Brian Malone, director of pharmacy services at NYU Langone Hospital-Long Island, explained to Newsday on Tuesday how the hospital prepares for and receives the COVID-19 vaccine.   Credit: Debbie Egan-Chin

Long Island hospital officials say the delivery of COVID-19 vaccines to the region has gone smoothly so far, but logistical hurdles remain in the effort to inoculate a critical mass of the Island’s residents.

Shipping, tracking, storing and distributing the vaccines require a sprawling logistical operation with few precedents, officials and supply chain experts said. While vaccinations have begun among local front-line health care workers, questions loom about getting and distributing millions more doses across the region.

Local hospitals officials said they do not yet know whether they'll be responsible for vaccinating the general public. The timing and frequency of future shipments are unclear. And a state health department spokesman did not answer questions about how future vaccine allocations will be divvied up between and within regions.

Gov. Andrew M. Cuomo acknowledged the complexity of the task in a statement earlier this month.

"I can’t think of a government operation that has been commenced that is more difficult and intricate than what governments will be asked to do here," he said.

The federal government is responsible for procuring and distributing vaccines, with FedEx and UPS handling the shipping. Congress recently allotted $8 billion toward the distribution effort in a pandemic relief bill. The federal government also has contracted with pharmacy chains to inoculate nursing home residents and staff in states, including New York.

The state is responsible for deciding where vaccines should go once they reach New York, Cuomo has said. New York is setting up regional networks to develop local vaccination plans and coordinate logistics. The Long Island hub is being managed by Northwell Health.

Steven Gerson, assistant pharmacy director at NYU Langone Hospital-Long Island,...

Steven Gerson, assistant pharmacy director at NYU Langone Hospital-Long Island, moves vials of COVID-19 vaccines inside a locked freezer on Tuesday. Credit: Debbie Egan-Chin

But exactly how vaccines will be divvied up is not specified in the state's planning documents. Health Department spokesman Jeffrey Hammond did not respond to questions on the subject.

Even getting vaccines to Long Island — and storing them — can be a challenge.

The Pfizer-BioNTech vaccine — the first to receive federal approval — must be kept at minus 70 degrees Celsius, requiring special shipping boxes and ultracold freezers.

"The cold chain logistics is the most complicated piece," Onisis Stefas, Northwell Health’s chief pharmacy officer, said of the vaccine. "This is a first for most of us."

Northwell received its first Pfizer-BioNTech shipment Dec. 14 and administered what hospital officials said was the first dose in the nation later that day. The vaccines came from a Pfizer plant in Kalamazoo, Michigan, via UPS in customized boxes packed with dry ice and equipped with GPS and temperature monitors.

Local hospitals are keeping the vials in special storage freezers that themselves were not easy to acquire.

"You can’t just go to P.C. Richard and order one," said Brian Malone, director of pharmacy at NYU Langone Hospital-Long Island, which received its first shipment of vaccines Dec. 15.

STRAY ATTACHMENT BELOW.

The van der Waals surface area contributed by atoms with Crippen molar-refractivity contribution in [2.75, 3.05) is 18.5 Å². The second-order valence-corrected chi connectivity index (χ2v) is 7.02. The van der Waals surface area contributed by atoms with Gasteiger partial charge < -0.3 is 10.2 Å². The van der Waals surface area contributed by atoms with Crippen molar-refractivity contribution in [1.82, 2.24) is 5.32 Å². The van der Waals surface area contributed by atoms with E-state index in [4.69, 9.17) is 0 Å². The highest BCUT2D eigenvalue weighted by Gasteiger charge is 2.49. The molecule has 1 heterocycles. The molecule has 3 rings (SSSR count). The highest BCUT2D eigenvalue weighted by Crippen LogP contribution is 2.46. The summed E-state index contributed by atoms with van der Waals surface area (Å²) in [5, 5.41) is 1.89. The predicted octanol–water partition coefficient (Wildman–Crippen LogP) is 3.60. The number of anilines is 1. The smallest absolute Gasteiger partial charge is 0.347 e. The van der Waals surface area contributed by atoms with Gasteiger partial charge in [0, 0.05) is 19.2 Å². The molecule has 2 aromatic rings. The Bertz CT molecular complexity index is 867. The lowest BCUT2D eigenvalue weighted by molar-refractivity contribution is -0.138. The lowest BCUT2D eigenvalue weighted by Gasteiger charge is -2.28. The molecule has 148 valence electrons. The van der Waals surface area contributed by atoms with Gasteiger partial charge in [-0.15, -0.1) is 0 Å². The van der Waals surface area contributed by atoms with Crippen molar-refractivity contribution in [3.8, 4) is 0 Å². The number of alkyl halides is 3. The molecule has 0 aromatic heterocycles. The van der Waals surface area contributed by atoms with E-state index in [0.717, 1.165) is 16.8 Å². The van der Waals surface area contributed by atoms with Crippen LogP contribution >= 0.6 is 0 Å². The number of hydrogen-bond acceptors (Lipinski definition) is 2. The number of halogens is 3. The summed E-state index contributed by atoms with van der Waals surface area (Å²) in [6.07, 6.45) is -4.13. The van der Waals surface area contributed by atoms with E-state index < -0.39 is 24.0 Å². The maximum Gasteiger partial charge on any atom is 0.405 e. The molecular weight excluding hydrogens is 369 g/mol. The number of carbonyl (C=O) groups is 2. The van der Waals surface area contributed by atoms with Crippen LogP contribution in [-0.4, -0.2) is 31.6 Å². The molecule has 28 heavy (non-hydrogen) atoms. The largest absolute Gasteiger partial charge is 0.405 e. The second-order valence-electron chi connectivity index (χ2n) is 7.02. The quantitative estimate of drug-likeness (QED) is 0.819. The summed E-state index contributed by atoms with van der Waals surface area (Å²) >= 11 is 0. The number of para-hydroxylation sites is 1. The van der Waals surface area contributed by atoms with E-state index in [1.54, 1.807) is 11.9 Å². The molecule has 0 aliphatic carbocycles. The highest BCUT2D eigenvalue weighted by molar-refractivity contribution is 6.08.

Hospitals on the Island last week also began receiving the vaccine produced by Moderna and the National Institutes of Health. Moderna's vaccine, and the one from Pfizer-BioNTech, require two doses for full inoculation.

It’s not just vaccines that need to get here fast. Hani Mahmassani, the director of Northwestern University’s Transportation Center, noted massive numbers of syringes and other equipment must arrive at vaccine distribution points in time with new doses.

"Everything has to align perfectly," he said. "What is new here is that we're trying to move so much of it so quickly."

Long Island presents its own obstacles to the shipping process, said Steven Carnovale, a supply chain expert at Rochester Institute of Technology. The region’s notorious traffic backups could slow deliveries, especially given the Island is only accessible by land on its western end.

At Northwell, Stefas said vaccine deliveries have been "going extremely well." He said shipments have been on time and appropriately cold.

But kinks are still to be worked out.

At Nassau University Medical Center, for example, hospital workers were puzzled by an order from the state health department to give 178 doses to St. Francis Hospital, although each vial contains five doses. Providing 178 would mean handing over a partially used vial — a difficult feat when each vial is only usable for six hours after it has been prepared.

"That’s nearly impossible to do unless their employees come here," said Grace Ting, associate director in the hospital’s Department of Emergency Medicine.

Hammond did not respond to questions about the order.

Julie Swann, a professor at North Carolina State University who specializes in supply chains and health systems, said vaccine distribution will get more complicated as it expands beyond health care workers mostly located at hospitals where vaccines are stored.

Mahmassani predicted squabbles could break out over the allotments given to each region of the state — and even to each part of Long Island. "There’s going to be a lot of bickering about it," he said.

Despite the challenges, Carnovale said Long Islanders should have confidence in the ability of shippers and officials to get the vaccines to the region quickly.

"There's going to be hiccups," he said. But, "If we can get a package from Reno, Nevada, to Hauppauge, Long Island, in 24 hours, we'll figure out how to get these distributions done with the vaccine."

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